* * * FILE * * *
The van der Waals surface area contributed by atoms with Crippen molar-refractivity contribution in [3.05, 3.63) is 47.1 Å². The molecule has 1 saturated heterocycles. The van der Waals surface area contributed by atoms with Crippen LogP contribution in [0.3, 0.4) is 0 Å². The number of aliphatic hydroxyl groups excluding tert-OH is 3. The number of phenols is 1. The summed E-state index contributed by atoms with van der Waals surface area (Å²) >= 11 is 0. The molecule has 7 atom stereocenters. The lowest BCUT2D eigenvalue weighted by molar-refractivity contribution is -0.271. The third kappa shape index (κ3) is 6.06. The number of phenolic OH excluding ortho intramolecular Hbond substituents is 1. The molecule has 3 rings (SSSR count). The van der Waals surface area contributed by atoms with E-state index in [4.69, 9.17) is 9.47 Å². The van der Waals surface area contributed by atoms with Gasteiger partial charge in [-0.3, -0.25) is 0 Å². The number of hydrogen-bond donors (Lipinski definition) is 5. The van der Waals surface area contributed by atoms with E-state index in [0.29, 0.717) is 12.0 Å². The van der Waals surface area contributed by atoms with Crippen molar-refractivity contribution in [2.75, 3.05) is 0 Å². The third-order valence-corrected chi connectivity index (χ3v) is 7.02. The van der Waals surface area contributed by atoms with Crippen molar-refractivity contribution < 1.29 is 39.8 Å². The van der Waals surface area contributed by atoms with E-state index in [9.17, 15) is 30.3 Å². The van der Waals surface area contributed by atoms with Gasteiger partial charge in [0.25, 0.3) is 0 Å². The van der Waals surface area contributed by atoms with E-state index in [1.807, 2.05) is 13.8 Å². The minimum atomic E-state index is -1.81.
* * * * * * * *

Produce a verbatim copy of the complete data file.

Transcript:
The van der Waals surface area contributed by atoms with Crippen molar-refractivity contribution in [3.05, 3.63) is 47.1 Å². The molecule has 1 saturated heterocycles. The van der Waals surface area contributed by atoms with Crippen LogP contribution in [0.3, 0.4) is 0 Å². The number of aliphatic hydroxyl groups excluding tert-OH is 3. The number of phenols is 1. The summed E-state index contributed by atoms with van der Waals surface area (Å²) >= 11 is 0. The molecule has 7 atom stereocenters. The lowest BCUT2D eigenvalue weighted by molar-refractivity contribution is -0.271. The third kappa shape index (κ3) is 6.06. The number of phenolic OH excluding ortho intramolecular Hbond substituents is 1. The molecule has 3 rings (SSSR count). The van der Waals surface area contributed by atoms with E-state index in [4.69, 9.17) is 9.47 Å². The van der Waals surface area contributed by atoms with Gasteiger partial charge in [-0.3, -0.25) is 0 Å². The number of hydrogen-bond donors (Lipinski definition) is 5. The van der Waals surface area contributed by atoms with E-state index in [0.29, 0.717) is 12.0 Å². The van der Waals surface area contributed by atoms with Crippen molar-refractivity contribution in [2.75, 3.05) is 0 Å². The third-order valence-corrected chi connectivity index (χ3v) is 7.02. The van der Waals surface area contributed by atoms with Crippen molar-refractivity contribution < 1.29 is 39.8 Å². The van der Waals surface area contributed by atoms with E-state index in [9.17, 15) is 30.3 Å². The van der Waals surface area contributed by atoms with Gasteiger partial charge in [0.25, 0.3) is 0 Å². The van der Waals surface area contributed by atoms with E-state index in [1.807, 2.05) is 13.8 Å². The minimum atomic E-state index is -1.81.